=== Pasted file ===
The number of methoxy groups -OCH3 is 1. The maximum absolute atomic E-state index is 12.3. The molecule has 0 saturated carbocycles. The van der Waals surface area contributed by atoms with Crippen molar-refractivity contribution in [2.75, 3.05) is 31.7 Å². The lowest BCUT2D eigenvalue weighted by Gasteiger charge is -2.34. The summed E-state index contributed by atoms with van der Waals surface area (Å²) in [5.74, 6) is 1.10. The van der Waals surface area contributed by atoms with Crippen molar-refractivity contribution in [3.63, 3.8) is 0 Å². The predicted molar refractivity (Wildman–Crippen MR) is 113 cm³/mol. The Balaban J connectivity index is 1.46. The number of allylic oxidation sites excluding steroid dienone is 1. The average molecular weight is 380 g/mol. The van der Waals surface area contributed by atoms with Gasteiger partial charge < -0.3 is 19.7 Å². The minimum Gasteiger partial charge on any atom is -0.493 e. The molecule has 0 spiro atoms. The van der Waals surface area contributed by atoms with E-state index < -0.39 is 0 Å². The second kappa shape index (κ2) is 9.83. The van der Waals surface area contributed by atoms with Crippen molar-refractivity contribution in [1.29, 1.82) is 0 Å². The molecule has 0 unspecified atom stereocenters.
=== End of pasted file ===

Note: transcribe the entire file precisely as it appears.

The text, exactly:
The number of methoxy groups -OCH3 is 1. The maximum absolute atomic E-state index is 12.3. The molecule has 0 saturated carbocycles. The van der Waals surface area contributed by atoms with Crippen molar-refractivity contribution in [2.75, 3.05) is 31.7 Å². The lowest BCUT2D eigenvalue weighted by Gasteiger charge is -2.34. The summed E-state index contributed by atoms with van der Waals surface area (Å²) in [5.74, 6) is 1.10. The van der Waals surface area contributed by atoms with Crippen molar-refractivity contribution in [3.63, 3.8) is 0 Å². The predicted molar refractivity (Wildman–Crippen MR) is 113 cm³/mol. The Balaban J connectivity index is 1.46. The number of allylic oxidation sites excluding steroid dienone is 1. The average molecular weight is 380 g/mol. The van der Waals surface area contributed by atoms with Gasteiger partial charge < -0.3 is 19.7 Å². The minimum Gasteiger partial charge on any atom is -0.493 e. The molecule has 0 spiro atoms. The van der Waals surface area contributed by atoms with E-state index < -0.39 is 0 Å². The second kappa shape index (κ2) is 9.83. The van der Waals surface area contributed by atoms with Crippen molar-refractivity contribution in [1.29, 1.82) is 0 Å². The molecule has 0 unspecified atom stereocenters.